1. TOTAL – No, this is the opposite of what was being discussed. In this case, the fare itself is where the bait-and-switch lies. It isn’t the fee.

  13. I encountered this on an Air Canada Europe trip. It’s a work trip for me but my family is coming along, so separate reservations. There policy is no free seat assignments on basic *or standard* fares until check in. They at least have a policy waiving the fee if you’re sitting with a young kid, but only if you’re on the same reservation. No way I’m paying $35 per segment (three segments each way) just to sit with my four year old. So I guess it’s fight for it at check in or be in the situation of having to trade on the plane, which I really dislike.

    1. Some non-American airlines have implemented this better. Pretty much no one gets an advance seat assignment on Air France without paying, but that means there are lots of seats to choose from at check in. My family got to sit in the A380 upper deck economy cabin last time.

    2. I was recently on a Southwest flight where a father and young child boarded late and couldn’t find seats together (not sure if they weren’t aware of family boarding, or if the child was older than the cutoff age). A flight attendant came on the intercom and asked for someone to trade, offering free adult beverages in return. The offer was accepted immediately.

      1. Since Southwest doesn’t provide assigned seats, each passenger on that flight hadn’t paid a separate fee for the individual seat in which he sat. Therefore, I would suspect that, in this example, people would be willing to change seats. When I pay an upcharge for my seat, I don’t change seats with anyone, even if there is free booze offered.

    3. Alex – Now that to me is different, and the same goes for most European airlines. If you buy a regular coach ticket (on Air Canada, it’s called a Tango fare if there’s no seat), then you have to pay for a seat. There is no game where they make you think you’ll get a free seat assignment. You have to pay no matter what.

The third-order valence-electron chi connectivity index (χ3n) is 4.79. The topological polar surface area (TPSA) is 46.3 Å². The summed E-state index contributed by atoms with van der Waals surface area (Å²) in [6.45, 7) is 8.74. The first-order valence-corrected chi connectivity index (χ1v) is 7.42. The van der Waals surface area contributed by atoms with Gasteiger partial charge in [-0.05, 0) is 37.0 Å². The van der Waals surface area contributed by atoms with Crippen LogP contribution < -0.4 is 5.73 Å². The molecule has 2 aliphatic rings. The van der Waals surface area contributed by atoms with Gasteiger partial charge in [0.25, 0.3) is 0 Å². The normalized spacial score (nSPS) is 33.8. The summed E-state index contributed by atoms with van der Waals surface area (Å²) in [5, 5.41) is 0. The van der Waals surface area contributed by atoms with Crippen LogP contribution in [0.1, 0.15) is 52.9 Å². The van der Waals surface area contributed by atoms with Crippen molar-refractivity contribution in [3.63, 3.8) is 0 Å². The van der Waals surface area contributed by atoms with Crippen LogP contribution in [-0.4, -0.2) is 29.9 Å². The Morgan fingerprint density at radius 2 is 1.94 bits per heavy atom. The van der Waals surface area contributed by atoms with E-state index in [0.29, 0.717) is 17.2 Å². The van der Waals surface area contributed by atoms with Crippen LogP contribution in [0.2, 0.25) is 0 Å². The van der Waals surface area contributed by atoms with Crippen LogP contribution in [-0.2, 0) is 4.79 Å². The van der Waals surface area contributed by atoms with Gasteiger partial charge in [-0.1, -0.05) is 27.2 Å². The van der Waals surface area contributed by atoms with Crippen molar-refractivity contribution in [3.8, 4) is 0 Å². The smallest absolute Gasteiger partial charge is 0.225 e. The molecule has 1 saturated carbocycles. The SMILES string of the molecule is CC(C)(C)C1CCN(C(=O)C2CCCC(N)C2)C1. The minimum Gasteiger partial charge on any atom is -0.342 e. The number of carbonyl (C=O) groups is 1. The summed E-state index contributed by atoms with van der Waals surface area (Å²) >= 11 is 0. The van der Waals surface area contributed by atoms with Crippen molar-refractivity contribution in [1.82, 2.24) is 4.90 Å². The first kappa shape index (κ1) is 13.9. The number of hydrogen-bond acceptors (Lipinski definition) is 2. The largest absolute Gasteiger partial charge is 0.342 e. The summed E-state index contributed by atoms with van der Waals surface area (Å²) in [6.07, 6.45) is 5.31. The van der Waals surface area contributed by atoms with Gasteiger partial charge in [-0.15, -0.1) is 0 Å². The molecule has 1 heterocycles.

1. Wait, if you don’t pay up, do you get to choose a seat upon check-in at least? Or is it an assigned seat you cannot change?

        Because with the legacy airlines over here in Europe you have to pay for early seat selection, but you can still choose from all regular seats upon check-in. So far, I haven’t had the need to actually pay. If I remember to check in early, I get what I want.

        It is, of course, different with the likes of EasyJet. What surprises me with them is if you don’t pay for a seat and get one assigned, there is no way to change it any more. I would have expected them to allow to change it for a fee inversely related to the number of available good seats in the house.

        1. partim – my experience of AC’s Tango fares (domestic) is that you get to choose seats at online check in when it opens.

      2. Cranky, Air Canada no longer uses the Tango branding, actually. The choices are Basic, Standard, Flex, Comfort, and Latitude. (No Comfort on International fares.) But my real objection is that they’ll give us seats together if we’re on the same reservation but not if we’re on different reservations. Normally, I’m not very sympathetic to people who want to trade seats on the plane. But if they won’t give a family of three seats together for no fee, I will be insisting on a trade at check-in, at the gate, and on the plane if necessary. Obviously they hope that I’ll roll over and pay them the $105 to sit together. But they’re causing their front-line employees more effort.

        1. Alex – How funny! The fares all still end in TG, and I completely missed the branding shift. Thanks for correcting that.

          1. They’ve clearly been highly effective in their branding! :/

            I didn’t know about the change either until booking this trip. It looks to me like “Standard” is basically the old “Tango”, which confused me; I assumed that Standard was a step above Tango and would come with things like assigned seats at booking for no fee.